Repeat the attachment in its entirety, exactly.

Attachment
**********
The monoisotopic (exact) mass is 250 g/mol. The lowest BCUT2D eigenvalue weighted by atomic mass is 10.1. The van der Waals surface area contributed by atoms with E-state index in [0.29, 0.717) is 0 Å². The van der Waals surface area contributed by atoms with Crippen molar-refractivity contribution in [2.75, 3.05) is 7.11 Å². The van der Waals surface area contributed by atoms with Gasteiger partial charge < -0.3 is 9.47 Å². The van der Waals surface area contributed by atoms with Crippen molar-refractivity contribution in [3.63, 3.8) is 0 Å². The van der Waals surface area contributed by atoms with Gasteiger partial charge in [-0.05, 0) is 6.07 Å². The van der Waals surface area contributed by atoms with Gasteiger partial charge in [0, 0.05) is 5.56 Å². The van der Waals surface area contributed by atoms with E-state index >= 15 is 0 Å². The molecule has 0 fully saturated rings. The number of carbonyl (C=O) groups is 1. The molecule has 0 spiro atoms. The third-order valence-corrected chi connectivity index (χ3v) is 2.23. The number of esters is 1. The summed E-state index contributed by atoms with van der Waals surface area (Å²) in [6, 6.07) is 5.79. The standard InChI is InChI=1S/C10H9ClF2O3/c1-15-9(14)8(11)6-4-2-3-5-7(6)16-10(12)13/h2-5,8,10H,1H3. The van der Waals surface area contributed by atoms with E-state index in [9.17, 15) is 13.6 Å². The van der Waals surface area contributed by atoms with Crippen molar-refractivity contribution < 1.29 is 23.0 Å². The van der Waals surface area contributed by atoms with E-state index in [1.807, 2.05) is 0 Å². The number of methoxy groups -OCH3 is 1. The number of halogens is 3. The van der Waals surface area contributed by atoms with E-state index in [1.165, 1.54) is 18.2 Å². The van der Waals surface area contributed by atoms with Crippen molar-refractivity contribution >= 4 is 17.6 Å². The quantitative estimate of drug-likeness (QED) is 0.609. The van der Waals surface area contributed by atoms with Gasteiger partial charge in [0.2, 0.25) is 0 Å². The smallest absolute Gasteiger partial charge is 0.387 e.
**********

The monoisotopic (exact) mass is 250 g/mol. The lowest BCUT2D eigenvalue weighted by atomic mass is 10.1. The van der Waals surface area contributed by atoms with E-state index in [0.29, 0.717) is 0 Å². The van der Waals surface area contributed by atoms with Crippen molar-refractivity contribution in [2.75, 3.05) is 7.11 Å². The van der Waals surface area contributed by atoms with Gasteiger partial charge < -0.3 is 9.47 Å². The van der Waals surface area contributed by atoms with Crippen molar-refractivity contribution in [3.63, 3.8) is 0 Å². The van der Waals surface area contributed by atoms with Gasteiger partial charge in [-0.05, 0) is 6.07 Å². The van der Waals surface area contributed by atoms with Gasteiger partial charge in [0, 0.05) is 5.56 Å². The van der Waals surface area contributed by atoms with E-state index >= 15 is 0 Å². The molecule has 0 fully saturated rings. The number of carbonyl (C=O) groups is 1. The molecule has 0 spiro atoms. The third-order valence-corrected chi connectivity index (χ3v) is 2.23. The number of esters is 1. The summed E-state index contributed by atoms with van der Waals surface area (Å²) in [6, 6.07) is 5.79. The standard InChI is InChI=1S/C10H9ClF2O3/c1-15-9(14)8(11)6-4-2-3-5-7(6)16-10(12)13/h2-5,8,10H,1H3. The van der Waals surface area contributed by atoms with E-state index in [9.17, 15) is 13.6 Å². The van der Waals surface area contributed by atoms with Crippen molar-refractivity contribution < 1.29 is 23.0 Å². The van der Waals surface area contributed by atoms with E-state index in [1.807, 2.05) is 0 Å². The number of methoxy groups -OCH3 is 1. The number of halogens is 3. The van der Waals surface area contributed by atoms with E-state index in [1.165, 1.54) is 18.2 Å². The van der Waals surface area contributed by atoms with Crippen molar-refractivity contribution >= 4 is 17.6 Å². The quantitative estimate of drug-likeness (QED) is 0.609. The van der Waals surface area contributed by atoms with Gasteiger partial charge in [0.2, 0.25) is 0 Å². The smallest absolute Gasteiger partial charge is 0.387 e.